Too many peoples names are missing from this tribute to the Contact Club, for it has always involved a collective activity. But at one time the Club was synonymous with the name of its long serving secretary, Harold Garbutt. His tradition is carried on today by Pete Honeybone.

The final word needs to go to Lou Howson. Ten years ago he wrote "At a meeting in Ayr a few years ago regarding the setting up of a Labour Club, a man stood up and advised that we go and visit the 'best Labour Club in Britain' in a place called Dronfield. I got an ego boost when I showed my life membership card". 








         

    


4 comments:

Ernest Jacques said...

Harry

This is a lovely story of local history in your adopted town of Dronfield which you have served so well over many years.

In these modern times of rabid consumerism, market spin, corporate greed and me-me individualism it is a breath of fresh air to be reminded that local people can (if enabled) do things for themselves and for their communities collectively and without the need for celebrity hype and personal advantage.

What is so sad, in my opinion, is the way that the Labour Party seems to have been taken over by look-a-like politicians and would-be government leaders whose primary aim seems to be self-serving careerism and managing the system (albeit with a more human face) and in such a way that there is little or no alternative political culture and education that was such an important feature of the Labour Movement in the years before Thatcher and the triumph of neoliberalism.

This is an unbelievable horror story for someone like myself who worked as an engineer in the 1960’s and 70’s and became politicised and active via the world of work, the trade union movement, Labour Party and the ILP.

While I have no doubt whatsoever that the neoliberal nightmare and the UK’s current political, economic and social arrangements are unsustainable, I am not at all sure that the Labour Party can be an agent for change. That the New Labour apologist will ever accept that we live in a Plutocracy and that big money has captured our democratic institutions (which in my opinion are unfit for purpose) or that these descendants of Kinnock, Blair, Mandelson, et al, will ever challenge the widely accepted notion that we live in a meritocracy where hard work is rewarded handsomely while the excluded and those at the bottom of the ladder must be forced (for their own good) to bow to the needs of corporate Britain via slave labour (dead end and expensive) work schemes and zero hour contracts.

And of course this was only possible because the Labour leadership was and is complicit (over decades) in rubbishing the trade unions and never, ever, supporting working people who take industrial action in defend their wages, conditions of employment and their jobs.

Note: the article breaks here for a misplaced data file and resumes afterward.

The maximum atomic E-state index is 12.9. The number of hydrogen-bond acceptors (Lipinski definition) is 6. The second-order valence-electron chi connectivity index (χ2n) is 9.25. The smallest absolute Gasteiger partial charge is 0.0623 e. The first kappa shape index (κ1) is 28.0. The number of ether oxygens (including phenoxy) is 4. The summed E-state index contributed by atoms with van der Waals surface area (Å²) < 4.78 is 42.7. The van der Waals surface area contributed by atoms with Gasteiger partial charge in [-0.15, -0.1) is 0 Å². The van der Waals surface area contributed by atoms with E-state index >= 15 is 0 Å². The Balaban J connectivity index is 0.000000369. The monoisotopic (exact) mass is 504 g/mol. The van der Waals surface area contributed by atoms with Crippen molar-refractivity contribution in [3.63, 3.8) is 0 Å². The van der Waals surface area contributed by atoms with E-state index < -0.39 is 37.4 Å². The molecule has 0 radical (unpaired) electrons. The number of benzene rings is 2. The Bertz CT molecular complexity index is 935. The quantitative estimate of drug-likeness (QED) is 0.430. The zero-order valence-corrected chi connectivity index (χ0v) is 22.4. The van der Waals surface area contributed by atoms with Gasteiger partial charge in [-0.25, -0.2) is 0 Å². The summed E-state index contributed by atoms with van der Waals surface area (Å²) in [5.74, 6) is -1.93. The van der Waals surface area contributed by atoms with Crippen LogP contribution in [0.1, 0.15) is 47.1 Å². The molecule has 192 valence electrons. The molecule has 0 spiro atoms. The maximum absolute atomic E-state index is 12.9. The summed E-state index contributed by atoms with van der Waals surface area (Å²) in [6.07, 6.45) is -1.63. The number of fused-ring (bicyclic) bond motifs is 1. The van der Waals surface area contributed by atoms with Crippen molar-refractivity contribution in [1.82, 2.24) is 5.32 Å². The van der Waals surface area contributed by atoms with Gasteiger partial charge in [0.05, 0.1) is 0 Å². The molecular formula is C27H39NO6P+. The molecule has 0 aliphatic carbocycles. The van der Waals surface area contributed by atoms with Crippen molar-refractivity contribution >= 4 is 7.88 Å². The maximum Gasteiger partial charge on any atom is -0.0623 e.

Harry Barnes said...

Ernie : You will remember visiting the Contact Club for another celibration - the 120th Anniversary of the founding of the ILP. It was held on the exact anniversary date for when Keir Hardie and company set the ball rolling in Bradford on 14 January 1893. The meeting that was held is described here - http://dronfieldblather.blogspot.co.uk/2013/01/the-ilp-at-dronfield.html

The Dronfield Discussion Group you attended carries on an old tradition which I describe above on this thread. The views you express are often amongst those that surface in debate. If we can keep some of our 50 year old Contact Club spirit alive, then we have a chance of influencing some people somewhere at sometime. Our last speaker was a 24 year old who gave a fine talk which you would fully have approved of; on "Attitudes to Welfare Reform".

As Gramsci pointed out, our pessimism of the intellect has to be matched by an optimism of the will. After all the founders of the Contact Magazine and the Contact Club were into this 50 years ago, which was itself a problematic period following 12 years of Tory Governments. They at least turned their own world upside down.

Ernest Jacques said...

Harry

As someone who has had a colourful life and (as always) with few ups and downs I'm acutely conscious that although I have a lot to be grateful for, I tend to be a bit of an old grumps and a natural pessimist. But (from my perspective) there is a lot to be pessimistic about the way the Labour Party has been performing and our neoliberal society is going.

Nevertheless, I do like your Gramsci quote written in 1929 while he was incarcerated in a fascist jail. Faced with his predicament, only the most intellectually brilliant, unique and courageous of men and women would be able find something positive to say in such desperate and terrifying circumstances. His associated quotation: “The challenge of modernity is to live without illusions and without becoming disillusioned” seems timeless and especially relevant.

In this respect, your article on the Contact Club and local history is a useful reminder that personal ambition and greed is not the only thing that motivates the human spirit and that collective help and support is as relevant today as ever. A reminder that we are not alone insofar as it the young speaker you refer too and all those desperate for change and social justice (inside and outside the Labour Party) who must be the catalyst for a more fair and good society and for the sort of democratic and peaceful change that you, me and many others would prefer.

Harry Barnes said...

Ernie : A valuable comment on the 50th Anniversary itself; although the celibrations will take place over the weekend. Our Labour Party's contribution will be on Sunday. I especially liked your top up on Gramsci.